A reinsurer whose employees deal directly with primary insurers
A reinsurer that writes business under the direction of a reinsurance intermediary
A reinsurer that writes narrowly defined classes of business as directed by state insurance regulators
A reinsurer that sells reinsurance coverage directly to the insured
Reinsurance intermediaries generally represent professional reinsurers and receive a brokerage commission from the primary insurers.
Primary insurers dealing with direct writing reinsurers generally use a single reinsurer for all of their needs.
Reinsurance intermediaries can often help secure high coverage limits and catastrophe coverage.
Reinsurance intermediaries generally have access only to the domestic reinsurance market.
Reinsurance pools syndicates and associations
The Brokers & Reinsurance Markets Association (BRMA)
Reinsurance departments of primary insurers
To eliminate the need for any of the members to maintain a dedicated reinsurance department
So that the members can deal with a direct writing reinsurer
To avoid purchasing treaty reinsurance
So that the members can share the loss exposures of the group usually through reinsurance
That covers an entire class or portfolio of loss exposures and all loss exposures that fall within the treaty are automatically reinsured.
That covers an entire class or portfolio of loss exposures and the reinsurer can typically accept or reject any loss exposures submitted.
In which the primary insurer chooses which loss exposures to submit to the reinsurer and the reinsurer must accept all loss exposures submitted.
In which the primary insurer chooses which loss exposures to submit to the reinsurer and the reinsurer can accept or reject any loss exposures submitted.
Treaty reinsurance agreements are usually designed to address a primary insurer's need to insure atypical risks.
The relationship between a primary insurer and its treaty reinsurer is typically limited to the one-year term of the reinsurance agreement.
The price and terms of reinsurance treaties are standard with little negotiation between the parties.
A long-term relationship with a reinsurer enables a primary insurer to consistently fulfill producers' requests for insurance.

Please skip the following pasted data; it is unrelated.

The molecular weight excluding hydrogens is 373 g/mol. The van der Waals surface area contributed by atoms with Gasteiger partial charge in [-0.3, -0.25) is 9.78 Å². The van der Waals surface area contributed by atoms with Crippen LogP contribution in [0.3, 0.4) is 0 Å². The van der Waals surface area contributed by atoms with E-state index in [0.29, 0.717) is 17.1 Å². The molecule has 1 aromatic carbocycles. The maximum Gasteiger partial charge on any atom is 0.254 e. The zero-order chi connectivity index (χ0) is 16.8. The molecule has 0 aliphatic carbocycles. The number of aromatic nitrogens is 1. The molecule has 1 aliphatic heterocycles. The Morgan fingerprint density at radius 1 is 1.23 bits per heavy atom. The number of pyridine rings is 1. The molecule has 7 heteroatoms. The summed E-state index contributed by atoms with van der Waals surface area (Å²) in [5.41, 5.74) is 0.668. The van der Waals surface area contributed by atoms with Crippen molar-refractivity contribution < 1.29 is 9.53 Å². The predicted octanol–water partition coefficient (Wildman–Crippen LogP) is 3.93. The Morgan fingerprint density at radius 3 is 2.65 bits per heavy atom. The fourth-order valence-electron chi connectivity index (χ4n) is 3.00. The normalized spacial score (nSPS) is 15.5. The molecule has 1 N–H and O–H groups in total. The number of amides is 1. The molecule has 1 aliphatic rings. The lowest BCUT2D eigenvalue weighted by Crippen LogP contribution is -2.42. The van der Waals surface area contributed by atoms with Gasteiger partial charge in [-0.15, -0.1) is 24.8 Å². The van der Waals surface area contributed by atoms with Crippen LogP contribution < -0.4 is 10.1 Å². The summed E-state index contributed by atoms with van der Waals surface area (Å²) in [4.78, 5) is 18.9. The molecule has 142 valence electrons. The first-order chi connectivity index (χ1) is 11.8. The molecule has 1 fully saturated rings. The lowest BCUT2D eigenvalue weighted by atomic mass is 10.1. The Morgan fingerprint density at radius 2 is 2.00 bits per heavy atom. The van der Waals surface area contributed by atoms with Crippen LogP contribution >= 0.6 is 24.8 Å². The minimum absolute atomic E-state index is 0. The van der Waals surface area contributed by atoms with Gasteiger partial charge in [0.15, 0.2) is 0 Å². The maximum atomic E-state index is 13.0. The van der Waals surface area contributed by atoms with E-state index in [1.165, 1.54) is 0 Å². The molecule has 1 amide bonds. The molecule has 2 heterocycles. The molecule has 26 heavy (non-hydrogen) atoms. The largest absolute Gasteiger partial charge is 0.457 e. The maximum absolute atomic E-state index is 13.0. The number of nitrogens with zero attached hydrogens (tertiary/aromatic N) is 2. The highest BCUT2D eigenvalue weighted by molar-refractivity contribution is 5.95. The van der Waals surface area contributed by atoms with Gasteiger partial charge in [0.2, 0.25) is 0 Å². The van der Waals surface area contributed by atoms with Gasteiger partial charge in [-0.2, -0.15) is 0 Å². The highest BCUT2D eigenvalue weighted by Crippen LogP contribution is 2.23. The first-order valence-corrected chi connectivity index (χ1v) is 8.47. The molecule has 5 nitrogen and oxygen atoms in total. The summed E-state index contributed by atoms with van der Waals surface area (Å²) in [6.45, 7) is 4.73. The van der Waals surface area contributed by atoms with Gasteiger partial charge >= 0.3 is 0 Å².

The administrative costs associated with placing facultative reinsurance are relatively low.
Facultative reinsurance is generally not an option for insuring loss exposures that are inconsistent with the primary insurer's typical portfolio.
Facultative reinsurance is generally not an option for insuring classes of loss exposures that are excluded under treaty reinsurance.
The treaty reinsurer is usually willing to allow the primary insurer to remove high-hazard loss exposures from the treaty by using facultative reinsurance.
A primary insurer's underwriting policy and underwriting guidelines are usually developed by its treaty reinsurer.
Usually primary insurers have only one reinsurance treaty with a single reinsurer.
Most treaties require that all loss exposures within the treaty's terms be reinsured.
Primary insurers generally use facultative reinsurance as the foundation of their reinsurance program.
Primary insurers usually make treaty reinsurance agreements so their underwriters have discretion in using that reinsurance.
The integrity and experience of the primary insurer's management are generally not factors that treaty reinsurers consider.
If treaty reinsurance agreements permitted primary insurers to choose which loss exposures they ceded the reinsurer would be exposed to adverse selection.
If reinsurers are comfortable with a primary insurer's published underwriting guidelines they are generally not concerned with the degree to which those guidelines represent the insurer's actual practices.
But can be cancelled at any point during that period by the reinsurer for any reason provided adequate notice is provided to the primary insurer.
And cannot be cancelled by either party unless contractual obligations such as payment of premiums are not met.
And cannot be cancelled without the express written permission of the insured whose coverage is the subject of the agreement.
But can be cancelled at any time by the primary insurer.
Under a working cover type the attachment point is set at a level where expected claims are retained.
Reinsurers usually pay ceding commissions under excess of loss agreements.
The reinsurer responds to a loss only when the loss exceeds the primary insurer's retention.
The excess of loss reinsurer receives a proportional share of the subject premium.
The reinsurer usually pays a ceding commission to reimburse the primary insurer for acquisition costs associated with the underlying policies.
Pro rata reinsurance is available in five forms including per risk catastrophe per policy per occurrence and aggregate excess.
The primary insurer and the reinsurer do not typically use a fixed percentage in sharing the amounts of insurance premiums and losses.
These agreements generally share only loss amounts under covered policies and exclude loss adjustment expenses related to the policies.
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